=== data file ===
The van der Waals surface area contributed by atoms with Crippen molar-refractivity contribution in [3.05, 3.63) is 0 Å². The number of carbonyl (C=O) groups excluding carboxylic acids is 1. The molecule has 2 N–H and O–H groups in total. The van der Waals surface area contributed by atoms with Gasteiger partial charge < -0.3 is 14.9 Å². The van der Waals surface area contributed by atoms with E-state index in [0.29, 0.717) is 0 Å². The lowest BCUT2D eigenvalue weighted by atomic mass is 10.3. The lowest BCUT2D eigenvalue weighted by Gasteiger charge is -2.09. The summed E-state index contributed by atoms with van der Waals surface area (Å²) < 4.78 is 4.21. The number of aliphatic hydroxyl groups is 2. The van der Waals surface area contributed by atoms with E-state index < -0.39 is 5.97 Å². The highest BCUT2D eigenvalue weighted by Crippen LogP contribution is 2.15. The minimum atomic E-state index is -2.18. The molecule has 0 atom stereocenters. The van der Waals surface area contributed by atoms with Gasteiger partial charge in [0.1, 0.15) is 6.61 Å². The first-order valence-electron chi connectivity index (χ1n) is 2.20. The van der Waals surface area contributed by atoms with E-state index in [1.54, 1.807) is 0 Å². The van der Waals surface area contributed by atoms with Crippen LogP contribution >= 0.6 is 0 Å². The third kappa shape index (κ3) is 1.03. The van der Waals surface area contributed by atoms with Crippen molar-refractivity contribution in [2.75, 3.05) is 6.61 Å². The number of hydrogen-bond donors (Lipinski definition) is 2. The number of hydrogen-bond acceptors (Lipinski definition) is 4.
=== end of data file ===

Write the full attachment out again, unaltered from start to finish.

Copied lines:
The van der Waals surface area contributed by atoms with Crippen molar-refractivity contribution in [3.05, 3.63) is 0 Å². The number of carbonyl (C=O) groups excluding carboxylic acids is 1. The molecule has 2 N–H and O–H groups in total. The van der Waals surface area contributed by atoms with Gasteiger partial charge < -0.3 is 14.9 Å². The van der Waals surface area contributed by atoms with E-state index in [0.29, 0.717) is 0 Å². The lowest BCUT2D eigenvalue weighted by atomic mass is 10.3. The lowest BCUT2D eigenvalue weighted by Gasteiger charge is -2.09. The summed E-state index contributed by atoms with van der Waals surface area (Å²) < 4.78 is 4.21. The number of aliphatic hydroxyl groups is 2. The van der Waals surface area contributed by atoms with E-state index < -0.39 is 5.97 Å². The highest BCUT2D eigenvalue weighted by Crippen LogP contribution is 2.15. The minimum atomic E-state index is -2.18. The molecule has 0 atom stereocenters. The van der Waals surface area contributed by atoms with Gasteiger partial charge in [0.1, 0.15) is 6.61 Å². The first-order valence-electron chi connectivity index (χ1n) is 2.20. The van der Waals surface area contributed by atoms with E-state index in [1.54, 1.807) is 0 Å². The van der Waals surface area contributed by atoms with Crippen LogP contribution >= 0.6 is 0 Å². The third kappa shape index (κ3) is 1.03. The van der Waals surface area contributed by atoms with Crippen molar-refractivity contribution in [2.75, 3.05) is 6.61 Å². The number of hydrogen-bond donors (Lipinski definition) is 2. The number of hydrogen-bond acceptors (Lipinski definition) is 4.